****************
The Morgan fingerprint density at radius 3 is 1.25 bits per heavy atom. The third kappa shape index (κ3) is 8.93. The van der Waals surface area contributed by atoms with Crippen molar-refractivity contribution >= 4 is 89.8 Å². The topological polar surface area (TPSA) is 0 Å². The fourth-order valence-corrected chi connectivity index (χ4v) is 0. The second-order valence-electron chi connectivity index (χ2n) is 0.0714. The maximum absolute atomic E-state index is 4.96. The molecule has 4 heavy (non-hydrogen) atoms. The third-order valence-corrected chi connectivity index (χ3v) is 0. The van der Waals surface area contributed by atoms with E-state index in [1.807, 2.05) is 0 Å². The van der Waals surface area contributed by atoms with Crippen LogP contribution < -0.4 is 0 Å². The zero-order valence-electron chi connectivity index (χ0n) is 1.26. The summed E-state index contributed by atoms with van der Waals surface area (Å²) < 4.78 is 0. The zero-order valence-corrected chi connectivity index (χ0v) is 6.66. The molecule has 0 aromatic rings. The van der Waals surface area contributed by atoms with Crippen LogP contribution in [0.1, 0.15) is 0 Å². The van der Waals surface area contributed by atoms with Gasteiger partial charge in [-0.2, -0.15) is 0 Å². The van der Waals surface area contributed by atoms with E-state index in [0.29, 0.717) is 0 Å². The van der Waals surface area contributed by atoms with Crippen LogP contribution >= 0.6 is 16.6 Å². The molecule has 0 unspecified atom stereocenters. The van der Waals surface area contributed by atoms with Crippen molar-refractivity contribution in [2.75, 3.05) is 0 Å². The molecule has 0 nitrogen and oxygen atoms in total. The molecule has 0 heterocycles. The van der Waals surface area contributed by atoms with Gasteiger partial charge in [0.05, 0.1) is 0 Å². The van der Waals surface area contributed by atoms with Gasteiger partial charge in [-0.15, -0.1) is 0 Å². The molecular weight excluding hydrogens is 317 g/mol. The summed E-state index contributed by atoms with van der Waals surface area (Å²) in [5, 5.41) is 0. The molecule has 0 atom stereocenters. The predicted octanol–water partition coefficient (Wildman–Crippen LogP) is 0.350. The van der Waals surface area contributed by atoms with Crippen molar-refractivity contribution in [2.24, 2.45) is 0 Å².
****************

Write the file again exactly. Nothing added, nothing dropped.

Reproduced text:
The Morgan fingerprint density at radius 3 is 1.25 bits per heavy atom. The third kappa shape index (κ3) is 8.93. The van der Waals surface area contributed by atoms with Crippen molar-refractivity contribution >= 4 is 89.8 Å². The topological polar surface area (TPSA) is 0 Å². The fourth-order valence-corrected chi connectivity index (χ4v) is 0. The second-order valence-electron chi connectivity index (χ2n) is 0.0714. The maximum absolute atomic E-state index is 4.96. The molecule has 4 heavy (non-hydrogen) atoms. The third-order valence-corrected chi connectivity index (χ3v) is 0. The van der Waals surface area contributed by atoms with E-state index in [1.807, 2.05) is 0 Å². The van der Waals surface area contributed by atoms with Crippen LogP contribution < -0.4 is 0 Å². The zero-order valence-electron chi connectivity index (χ0n) is 1.26. The summed E-state index contributed by atoms with van der Waals surface area (Å²) < 4.78 is 0. The zero-order valence-corrected chi connectivity index (χ0v) is 6.66. The molecule has 0 aromatic rings. The van der Waals surface area contributed by atoms with Crippen LogP contribution in [0.1, 0.15) is 0 Å². The van der Waals surface area contributed by atoms with Gasteiger partial charge in [-0.2, -0.15) is 0 Å². The van der Waals surface area contributed by atoms with E-state index in [0.29, 0.717) is 0 Å². The van der Waals surface area contributed by atoms with Crippen LogP contribution >= 0.6 is 16.6 Å². The molecule has 0 unspecified atom stereocenters. The van der Waals surface area contributed by atoms with Crippen molar-refractivity contribution in [2.75, 3.05) is 0 Å². The molecule has 0 nitrogen and oxygen atoms in total. The molecule has 0 heterocycles. The van der Waals surface area contributed by atoms with Gasteiger partial charge in [0.05, 0.1) is 0 Å². The van der Waals surface area contributed by atoms with Gasteiger partial charge in [-0.15, -0.1) is 0 Å². The molecular weight excluding hydrogens is 317 g/mol. The summed E-state index contributed by atoms with van der Waals surface area (Å²) in [5, 5.41) is 0. The molecule has 0 atom stereocenters. The predicted octanol–water partition coefficient (Wildman–Crippen LogP) is 0.350. The van der Waals surface area contributed by atoms with Crippen molar-refractivity contribution in [2.24, 2.45) is 0 Å².